Social distancing rules hurting our business, say PSV owners

Wednesday, October 28th, 2020 00:00 |
Public Service Vehicles have decried passenger limit restriction. Photo/PD/File

Bernard Gitau @benagitau

Matatu operators have accused the government of discriminating against Public Service Vehicles (PSVs) in the implementation of the Ministry of Health Covid-19 containment measures.

Speaking on behalf of his colleagues, Matatu Owners Association (MOA) chairman Simon Kimutai, said PSVs are incurring enormous losses due to social distancing restrictions, which have seen them continue to operate on half capacity.

Kimutai questioned why the railway,  airlines and boda boda operators are operating at full capacity while matatus are restricted to the social distancing rule.

“We need fairness in the implementation of Covid-19 containment measures.

Discriminating against PSVs by portraying them as a vector in transmission of Covid-19 is in bad faith,” said Kimutai.

Speaking to People Daily, Kimutai said PSV operators are holding talks with the government to review some of the guidelines. He confirmed that they have not considered a national strike.

“We need to see government intervention in salvaging the sector from collapsing.

At the moment, the sector is making 50 per cent losses in revenue,” he said.

He noted that at the moment, operators are eating into their capital to factor for depreciation and repair expenses.

“We have seen political gatherings with no Covid-19 protocols being followed.

Schools are operational; churches, bars and pubs and other entertainment sectors are on. Why us?” Kimutai questioned.

Cashless system 

The official appealed to the government to allow matatus to operate at  full capacity, saying they will adhere to hand washing, wearing masks, among other guidelines in collaboration with the National Transport and Safety Authority and Ministry of Health.

He also called for enforcement of the cashless payment system as a measure to curb the spread of the virus.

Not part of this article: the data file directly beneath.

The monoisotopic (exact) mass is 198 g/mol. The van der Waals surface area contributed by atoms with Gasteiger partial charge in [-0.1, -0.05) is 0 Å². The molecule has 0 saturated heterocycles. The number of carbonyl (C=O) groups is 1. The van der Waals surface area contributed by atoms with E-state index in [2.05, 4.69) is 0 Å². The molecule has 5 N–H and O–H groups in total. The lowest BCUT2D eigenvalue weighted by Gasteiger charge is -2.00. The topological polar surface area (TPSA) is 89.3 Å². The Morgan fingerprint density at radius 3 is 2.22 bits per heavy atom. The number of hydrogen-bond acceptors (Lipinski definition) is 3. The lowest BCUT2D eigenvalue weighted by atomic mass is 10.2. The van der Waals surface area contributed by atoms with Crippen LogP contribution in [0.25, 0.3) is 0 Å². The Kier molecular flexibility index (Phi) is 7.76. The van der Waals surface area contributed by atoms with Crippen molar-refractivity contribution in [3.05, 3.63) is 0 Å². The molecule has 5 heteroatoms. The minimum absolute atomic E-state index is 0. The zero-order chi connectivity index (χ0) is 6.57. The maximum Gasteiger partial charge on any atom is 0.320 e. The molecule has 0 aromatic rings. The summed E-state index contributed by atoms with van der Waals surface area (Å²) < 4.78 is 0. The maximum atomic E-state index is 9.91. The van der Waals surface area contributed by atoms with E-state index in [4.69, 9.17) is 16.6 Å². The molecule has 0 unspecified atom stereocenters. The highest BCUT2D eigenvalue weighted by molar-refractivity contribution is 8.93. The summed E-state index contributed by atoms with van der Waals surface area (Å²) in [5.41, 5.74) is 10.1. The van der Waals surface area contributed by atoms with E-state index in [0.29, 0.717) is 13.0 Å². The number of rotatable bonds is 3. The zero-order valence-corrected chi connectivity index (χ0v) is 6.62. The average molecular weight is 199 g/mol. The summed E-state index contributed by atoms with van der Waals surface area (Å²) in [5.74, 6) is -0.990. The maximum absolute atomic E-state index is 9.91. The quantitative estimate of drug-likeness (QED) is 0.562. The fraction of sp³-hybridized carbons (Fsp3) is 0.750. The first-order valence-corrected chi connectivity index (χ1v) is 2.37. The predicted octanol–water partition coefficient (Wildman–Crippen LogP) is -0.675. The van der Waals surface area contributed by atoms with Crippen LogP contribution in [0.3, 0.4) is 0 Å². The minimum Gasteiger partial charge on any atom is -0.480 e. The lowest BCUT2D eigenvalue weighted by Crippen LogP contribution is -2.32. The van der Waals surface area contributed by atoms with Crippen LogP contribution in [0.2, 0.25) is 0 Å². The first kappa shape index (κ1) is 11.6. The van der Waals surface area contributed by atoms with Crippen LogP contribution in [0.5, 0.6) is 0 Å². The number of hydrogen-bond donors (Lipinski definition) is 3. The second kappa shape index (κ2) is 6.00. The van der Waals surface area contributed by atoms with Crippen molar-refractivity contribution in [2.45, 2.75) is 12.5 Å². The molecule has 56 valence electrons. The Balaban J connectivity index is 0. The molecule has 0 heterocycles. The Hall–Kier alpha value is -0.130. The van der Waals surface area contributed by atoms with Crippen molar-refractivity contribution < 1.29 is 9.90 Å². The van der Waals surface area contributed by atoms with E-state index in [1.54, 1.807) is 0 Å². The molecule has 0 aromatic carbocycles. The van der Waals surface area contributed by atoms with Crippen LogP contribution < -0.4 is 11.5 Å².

In 2014, President Uhuru Kenyatta launched the PSV cashless 1963 card during the MOA Annual Delegates Conference at the Kenyatta International Conference Centre, but its use has been limited.

The PSV sector has been flagged as a weak link in the fight against Covid-19. According to a report dubbed Transportation in Kenya: The Weak Link in the Fight Against Covid-19 by Transport Research International Documentation, in Nairobi, about 42 per cent of daily commuters walk.

Some 48 per cent ride in matatus, five per cent commute by private car, and the remaining five per cent use other modes of transport.

Congested matatus

The report indicated the exact mode of spread of Covid-19 is a subject of debate among experts.

“It is felt that being within two meters of an infected person for more than 15 minutes could expose someone to great risk of infection,” the report reads.

With overcrowding being rampant in public transport vehicles especially matatus, risk of infection is high.

Studies estimate that during the morning peak in Nairobi, the average vehicle speed is about 8.3 km/hour and 7.6 km/hour during the evening peak. 

This shows that commuters in congested matatus and buses may be easily exposed to risk of infection in case one of the commuters has a virus.

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